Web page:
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Py Games

by Gareth Noyce

Computer games are big business. A team of 10 or 20 people may work feverishly behind closed doors for one to two years before the latest --insert game of your choice -- killer even sees the light of day. The average budget for this kind of development runs into hundreds of thousands of dollars, and that's before marketing gets involved! Given the risk and cost associated with game development, it's not surprising so many of today's games walk a fine line between derivative and evolutionary.

Large publishers are consolidating development houses or offering golden handcuffs to bring leading IP exclusively to a specific manufacturer's hardware. The barriers to entry into the games development industry are too large for just anyone to write a computer game.

Or are they?

The Tools Are Out There!

Ok, I'll come clean. The barriers to entry into the commercial games industry are high, probably too high. Bob and Joe aren't going to write the next killer Playstation 2 title just by sitting in their respective bedrooms for six months, beavering away in an effort to realize a good idea. But this doesn't mean all they can do is sit in the pub arguing over what would make a great game. Bob and Joe have advantages! They don't have margins or deadlines to worry about. They have a great idea, some free time and nothing to lose. Most importantly, Bob and Joe have free software and a network of people willing to share their knowledge in order to help them learn. Add to this an audience of people crying out for more games -- whatever the cost. There are powerful weapons in the budding game developer's armory.

Commercial-grade tools for the programmers, artists, and musicians amongst us are available at the price of a download. This helps us all in our daily lives, but it helps budding developers like Bob and Joe even more. They have at their disposal a choice of rock-solid operating systems to develop upon, and one of the cleanest, easiest-to-learn programming languages available: Python.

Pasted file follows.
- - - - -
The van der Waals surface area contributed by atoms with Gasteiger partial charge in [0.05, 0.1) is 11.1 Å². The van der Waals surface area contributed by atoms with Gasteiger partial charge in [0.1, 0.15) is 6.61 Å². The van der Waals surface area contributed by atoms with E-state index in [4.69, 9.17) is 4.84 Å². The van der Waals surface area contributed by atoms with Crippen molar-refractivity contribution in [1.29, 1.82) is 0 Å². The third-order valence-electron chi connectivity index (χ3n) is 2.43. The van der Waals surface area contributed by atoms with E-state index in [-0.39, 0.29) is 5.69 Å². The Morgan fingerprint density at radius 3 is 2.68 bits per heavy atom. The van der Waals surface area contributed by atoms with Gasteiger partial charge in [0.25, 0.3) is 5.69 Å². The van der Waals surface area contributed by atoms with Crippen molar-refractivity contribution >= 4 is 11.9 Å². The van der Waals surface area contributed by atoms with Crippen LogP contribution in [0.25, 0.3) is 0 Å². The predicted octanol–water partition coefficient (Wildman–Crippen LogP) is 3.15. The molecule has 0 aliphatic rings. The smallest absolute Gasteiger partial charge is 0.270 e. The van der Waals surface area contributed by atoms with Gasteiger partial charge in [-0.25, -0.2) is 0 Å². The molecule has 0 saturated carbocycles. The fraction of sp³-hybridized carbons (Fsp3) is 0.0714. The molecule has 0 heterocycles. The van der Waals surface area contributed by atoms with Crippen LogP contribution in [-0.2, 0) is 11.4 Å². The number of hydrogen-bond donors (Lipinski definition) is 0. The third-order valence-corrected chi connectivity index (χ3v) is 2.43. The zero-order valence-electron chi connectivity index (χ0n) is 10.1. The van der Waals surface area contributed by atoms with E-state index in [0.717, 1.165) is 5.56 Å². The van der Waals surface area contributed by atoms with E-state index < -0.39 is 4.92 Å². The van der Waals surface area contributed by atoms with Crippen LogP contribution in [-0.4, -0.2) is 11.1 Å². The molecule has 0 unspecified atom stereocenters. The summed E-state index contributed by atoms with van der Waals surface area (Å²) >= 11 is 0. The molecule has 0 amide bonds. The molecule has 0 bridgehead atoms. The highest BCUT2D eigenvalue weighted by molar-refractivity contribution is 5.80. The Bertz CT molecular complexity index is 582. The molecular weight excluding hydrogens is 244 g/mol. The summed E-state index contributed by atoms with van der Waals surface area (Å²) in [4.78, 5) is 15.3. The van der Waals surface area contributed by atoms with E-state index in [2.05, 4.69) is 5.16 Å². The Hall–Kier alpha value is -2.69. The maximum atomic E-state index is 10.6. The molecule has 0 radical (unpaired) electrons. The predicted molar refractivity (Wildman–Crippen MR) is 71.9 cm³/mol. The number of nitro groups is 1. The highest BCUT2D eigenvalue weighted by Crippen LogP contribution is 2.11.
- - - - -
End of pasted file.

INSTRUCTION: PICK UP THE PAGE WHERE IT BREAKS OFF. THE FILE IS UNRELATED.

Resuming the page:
On The Shoulders of Giants

Language developers have made numerous attempts to create a language that's easy to learn, yet powerful enough for novice programmers to develop a game. Some, like Blitz Basic, have been moderately successful. Yet all these languages fall down in several areas:

  • They are tied to a specific OS, or worse, a specific machine.
  • It's more difficult to do non-"game"-related tasks in them.
  • Past basic flow-control mechanisms, they don't offer their users much in the way of "real world" programming experience.

Enter Pygame, stage left.

"What's Pygame?" I hear you mutter? Well, I'm glad you asked...

Pygame is a lightweight wrapper around the Simple DirectMedia Layer(SDL) -- stay with me here! -- a cross-platform library for accessing low-level graphics programming routines available under Windows, Linux, Mac OS, and BSD (amongst others). Think "DirectX" and you'd be close enough, except the beauty of SDL is it's free, non-proprietary, and extremely powerful.

Pygame provides an abstraction of SDL, giving you access to CD devices, keyboards and joysticks, fine-grained control of palettes and hardware-accelerated graphics primitives and, of course, the "mixer" module, allowing you to play anything from MP3s to WAV samples. Pygame contains everything you need to create a computer game.

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